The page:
The White Comet’s ability to warp should not only be obvious from its sudden appearance, but from the fact that it has covered billions of light years in just a few months. What is surprising is that the fortress warped in so close to Saturn. The Argo doesn’t seem to perform very many warps within a solar system, probably due to gravitic interference from nearby planets and stars. Of course, the Comet Empire fortress is much sturdier than a battleship and protected by a plasma shield, so it isn’t concerned with crashing into a planet or two.

The Comet’s strong gravity field has an instant effect on the Argo and the carriers. The Argo is quick enough to boost its engines, which keep it in place. A battle cruiser isn’t so lucky, and careens into the Argo. The engine room takes major damage. Yamato 2 footage depicts several engineers engulfed in flames. One survivor radios up to the bridge to report that the engine’s on fire. Immediately after sending this message in Yamato 2, this poor guy gets blasted by a secondary explosion.

Orion and Sandor rush to the engine room as Venture struggles with the helm. Star Blazers omits another brief clip here of a crewman running into the hallway on fire. A nearby Marine grabs an extinguisher and douses him.

Although the Comet Empire’s gravity field was strong, the collision with the battleship had enough impact to knock the Argo free of its influence. Out of control, it spins away from the battle area. Gideon is informed of its plight and tries to contact Wildstar, but there’s no response.

Sandor and Orion reach the engine room. Orion shouts “call the firefighters!” If the Argo has a dedicated firefighter team (more likely, it would be part of the science/damage control group) they must be busy elsewhere since Sandor is the only one we see fighting the fire (using extinguishers brought by IQ and Knox). Neither Sandor nor Orion have time to put on protective gear.

With the “safety partition” malfunctioning, Orion says the only option is to cut off the conduction pipe, a move Sandor claims is risky. Orion responds that if the pipe is not severed the fire could reach the Wave-Motion Gun, causing the ship to explode.

Wildstar orders all crew to abandon ship. The Black Tigers take everyone they can and pack them into all available craft. Orion, Sandor, and IQ-9 have started to burn through the pipe by the time the evacuation takes place. Wildstar remains on the bridge. He’s shocked to see Conroy and the evacuated crew hovering just outside the ship. Wildstar tries to shoo them away, but Conroy refuses. Nova also shows her stubbornness when she rushes into the bridge. “If you’re staying then I’m staying,” she vows. Dr. Sane enters and Wildstar leaves Nova in his care while he dashes out of the bridge.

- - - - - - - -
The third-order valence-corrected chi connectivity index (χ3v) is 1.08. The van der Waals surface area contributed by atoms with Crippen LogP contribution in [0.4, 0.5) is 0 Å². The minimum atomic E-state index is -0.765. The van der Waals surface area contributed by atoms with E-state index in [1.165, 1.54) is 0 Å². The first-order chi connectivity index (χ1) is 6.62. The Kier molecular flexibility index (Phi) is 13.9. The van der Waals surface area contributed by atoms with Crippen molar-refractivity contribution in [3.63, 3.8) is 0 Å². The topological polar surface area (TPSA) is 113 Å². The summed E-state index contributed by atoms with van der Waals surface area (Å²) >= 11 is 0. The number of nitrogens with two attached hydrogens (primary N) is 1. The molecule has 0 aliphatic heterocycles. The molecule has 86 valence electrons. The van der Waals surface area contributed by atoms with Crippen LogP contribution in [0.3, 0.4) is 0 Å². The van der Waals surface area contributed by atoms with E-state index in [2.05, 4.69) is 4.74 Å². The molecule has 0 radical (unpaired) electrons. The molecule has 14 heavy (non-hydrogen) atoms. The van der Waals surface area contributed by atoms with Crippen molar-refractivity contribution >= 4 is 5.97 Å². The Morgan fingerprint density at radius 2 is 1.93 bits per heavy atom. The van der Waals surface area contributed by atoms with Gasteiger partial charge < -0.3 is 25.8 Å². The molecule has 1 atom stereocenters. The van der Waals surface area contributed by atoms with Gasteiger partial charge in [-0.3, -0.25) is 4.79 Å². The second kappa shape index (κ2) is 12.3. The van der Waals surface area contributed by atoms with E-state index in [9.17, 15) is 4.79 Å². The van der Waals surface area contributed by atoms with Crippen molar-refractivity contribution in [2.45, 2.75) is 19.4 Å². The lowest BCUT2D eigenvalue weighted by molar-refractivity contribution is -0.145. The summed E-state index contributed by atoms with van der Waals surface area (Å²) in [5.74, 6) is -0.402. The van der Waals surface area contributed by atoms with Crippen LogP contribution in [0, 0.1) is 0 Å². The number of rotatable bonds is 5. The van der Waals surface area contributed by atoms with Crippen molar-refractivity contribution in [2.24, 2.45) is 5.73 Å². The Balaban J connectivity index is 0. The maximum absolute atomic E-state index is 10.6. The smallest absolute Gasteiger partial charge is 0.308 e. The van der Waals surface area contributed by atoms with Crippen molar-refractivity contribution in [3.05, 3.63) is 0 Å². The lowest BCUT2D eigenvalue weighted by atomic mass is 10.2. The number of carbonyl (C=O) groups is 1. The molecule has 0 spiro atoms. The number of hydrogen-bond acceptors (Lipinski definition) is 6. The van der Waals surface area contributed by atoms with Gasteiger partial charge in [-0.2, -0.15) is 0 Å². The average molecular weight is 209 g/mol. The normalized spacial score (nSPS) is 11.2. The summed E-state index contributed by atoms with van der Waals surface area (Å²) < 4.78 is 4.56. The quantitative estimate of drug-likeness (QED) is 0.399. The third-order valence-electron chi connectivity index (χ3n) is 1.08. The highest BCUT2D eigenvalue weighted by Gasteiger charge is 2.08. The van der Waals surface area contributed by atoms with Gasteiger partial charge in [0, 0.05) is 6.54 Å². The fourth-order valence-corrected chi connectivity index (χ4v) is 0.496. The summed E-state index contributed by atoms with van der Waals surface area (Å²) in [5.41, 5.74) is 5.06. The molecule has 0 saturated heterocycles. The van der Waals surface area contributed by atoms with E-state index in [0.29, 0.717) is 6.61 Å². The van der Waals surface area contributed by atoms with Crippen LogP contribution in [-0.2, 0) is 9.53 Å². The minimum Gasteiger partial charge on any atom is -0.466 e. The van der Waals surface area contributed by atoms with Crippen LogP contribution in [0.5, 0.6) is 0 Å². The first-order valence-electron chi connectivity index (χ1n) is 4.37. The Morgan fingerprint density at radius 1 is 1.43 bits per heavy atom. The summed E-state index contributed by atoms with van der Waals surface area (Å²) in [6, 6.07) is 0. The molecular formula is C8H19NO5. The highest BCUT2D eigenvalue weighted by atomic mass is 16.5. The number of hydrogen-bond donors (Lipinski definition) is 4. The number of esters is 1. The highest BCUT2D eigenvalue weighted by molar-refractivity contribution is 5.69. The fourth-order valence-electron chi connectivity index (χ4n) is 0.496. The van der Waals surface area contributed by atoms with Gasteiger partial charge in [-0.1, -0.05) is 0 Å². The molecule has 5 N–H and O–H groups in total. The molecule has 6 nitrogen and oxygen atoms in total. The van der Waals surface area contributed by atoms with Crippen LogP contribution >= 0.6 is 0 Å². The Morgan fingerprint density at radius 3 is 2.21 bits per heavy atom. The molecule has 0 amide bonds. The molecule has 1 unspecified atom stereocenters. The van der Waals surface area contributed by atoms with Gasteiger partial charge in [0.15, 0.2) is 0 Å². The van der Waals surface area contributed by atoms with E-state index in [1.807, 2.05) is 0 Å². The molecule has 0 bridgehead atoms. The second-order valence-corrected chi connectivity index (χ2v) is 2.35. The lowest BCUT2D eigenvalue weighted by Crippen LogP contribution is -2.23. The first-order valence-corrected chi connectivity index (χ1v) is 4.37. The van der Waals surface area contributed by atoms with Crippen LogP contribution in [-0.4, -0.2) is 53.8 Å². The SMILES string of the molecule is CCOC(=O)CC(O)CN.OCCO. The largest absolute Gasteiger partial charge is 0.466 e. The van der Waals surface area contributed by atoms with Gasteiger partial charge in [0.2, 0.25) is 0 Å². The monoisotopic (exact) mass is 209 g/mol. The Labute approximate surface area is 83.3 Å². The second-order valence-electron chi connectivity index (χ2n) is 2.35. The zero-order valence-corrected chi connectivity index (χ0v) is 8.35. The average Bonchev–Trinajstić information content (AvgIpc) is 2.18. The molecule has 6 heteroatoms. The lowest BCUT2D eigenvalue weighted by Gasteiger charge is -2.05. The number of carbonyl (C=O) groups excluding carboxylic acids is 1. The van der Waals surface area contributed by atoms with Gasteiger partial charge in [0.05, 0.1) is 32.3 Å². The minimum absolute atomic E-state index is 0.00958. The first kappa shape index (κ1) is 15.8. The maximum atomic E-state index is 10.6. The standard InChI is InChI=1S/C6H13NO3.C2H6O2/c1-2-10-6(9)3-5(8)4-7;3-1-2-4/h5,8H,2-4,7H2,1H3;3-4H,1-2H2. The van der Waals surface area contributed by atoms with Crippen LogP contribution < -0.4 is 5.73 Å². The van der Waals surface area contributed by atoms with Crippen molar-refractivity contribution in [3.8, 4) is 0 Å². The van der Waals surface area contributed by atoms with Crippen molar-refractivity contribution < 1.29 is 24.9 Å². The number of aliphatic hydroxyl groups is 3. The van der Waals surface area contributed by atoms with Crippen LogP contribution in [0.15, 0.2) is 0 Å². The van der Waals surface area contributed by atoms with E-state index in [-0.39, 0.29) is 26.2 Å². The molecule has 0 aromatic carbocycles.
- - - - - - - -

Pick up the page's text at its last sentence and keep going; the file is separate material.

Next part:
Wildstar runs through the burning hallways down to the engine room. Just as he enters the engine room, one end of the conduction pipe severs and swings down towards him, catching him in the back. Orion and Sandor rush to his side. He’s in great pain and barely conscious.

Meanwhile, back at the battlefield, Gideon prepares the fleet for a simultaneous Wave-Motion Gun attack on the Comet Empire. This type of attack had absolutely no effect on the fortress in Farewell to Yamato, but Yamato 2 is a (slightly) different story. After the firing, the Comet’s energy shield turns from its normal blue-white to yellow-orange. It starts to burn away, revealing the city, Gatlantis. Gideon orders an all-out attack against the fortress, all ships advancing as they fire.

The lower hemisphere of the fortress appears as sturdy solid rock and the upper, a city of towering spires. Gideon opts to attack the city. But the equatorial belt starts spinning, creating a secondary “shield bubble” around the city. The belt also has offensive capabilities, unleashing a barrage of giant missiles. Gideon must have deemed it too stressful on the fleet for a second Wave-Motion Gun firing, so his strategy is to hit the shield with a hope that something will get through. Nothing does.

The Andromeda gets struck by several missiles, including two that smash into the superstructure. In Yamato 2, there are a couple glimpses of its bridge. Many stations are on fire and the bridge officers quickly fall as consoles explode. Already dealt a fatal blow and heading straight for the Comet’s impenetrable force field, Gideon sends out a call to Wildstar. He advises them to attack the bottom half of the fortress.